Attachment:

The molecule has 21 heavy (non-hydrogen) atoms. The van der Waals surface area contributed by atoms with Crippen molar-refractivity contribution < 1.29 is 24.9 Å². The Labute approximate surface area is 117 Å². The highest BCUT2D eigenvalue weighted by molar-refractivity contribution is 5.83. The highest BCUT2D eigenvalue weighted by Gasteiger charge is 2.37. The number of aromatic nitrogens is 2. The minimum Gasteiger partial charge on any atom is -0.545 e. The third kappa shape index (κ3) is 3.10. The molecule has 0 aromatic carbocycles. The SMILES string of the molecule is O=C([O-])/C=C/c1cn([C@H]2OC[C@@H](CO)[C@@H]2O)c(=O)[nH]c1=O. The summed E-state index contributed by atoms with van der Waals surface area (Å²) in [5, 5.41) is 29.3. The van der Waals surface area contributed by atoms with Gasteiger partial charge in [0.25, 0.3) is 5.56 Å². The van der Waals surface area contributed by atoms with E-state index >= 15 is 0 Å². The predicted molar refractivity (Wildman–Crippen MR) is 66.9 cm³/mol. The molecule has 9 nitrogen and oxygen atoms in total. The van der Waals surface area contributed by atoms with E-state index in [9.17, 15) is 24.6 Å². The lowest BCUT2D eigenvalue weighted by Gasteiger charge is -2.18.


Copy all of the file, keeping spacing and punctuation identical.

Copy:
The molecule has 21 heavy (non-hydrogen) atoms. The van der Waals surface area contributed by atoms with Crippen molar-refractivity contribution < 1.29 is 24.9 Å². The Labute approximate surface area is 117 Å². The highest BCUT2D eigenvalue weighted by molar-refractivity contribution is 5.83. The highest BCUT2D eigenvalue weighted by Gasteiger charge is 2.37. The number of aromatic nitrogens is 2. The minimum Gasteiger partial charge on any atom is -0.545 e. The third kappa shape index (κ3) is 3.10. The molecule has 0 aromatic carbocycles. The SMILES string of the molecule is O=C([O-])/C=C/c1cn([C@H]2OC[C@@H](CO)[C@@H]2O)c(=O)[nH]c1=O. The summed E-state index contributed by atoms with van der Waals surface area (Å²) in [5, 5.41) is 29.3. The van der Waals surface area contributed by atoms with Gasteiger partial charge in [0.25, 0.3) is 5.56 Å². The van der Waals surface area contributed by atoms with E-state index >= 15 is 0 Å². The predicted molar refractivity (Wildman–Crippen MR) is 66.9 cm³/mol. The molecule has 9 nitrogen and oxygen atoms in total. The van der Waals surface area contributed by atoms with E-state index in [9.17, 15) is 24.6 Å². The lowest BCUT2D eigenvalue weighted by Gasteiger charge is -2.18.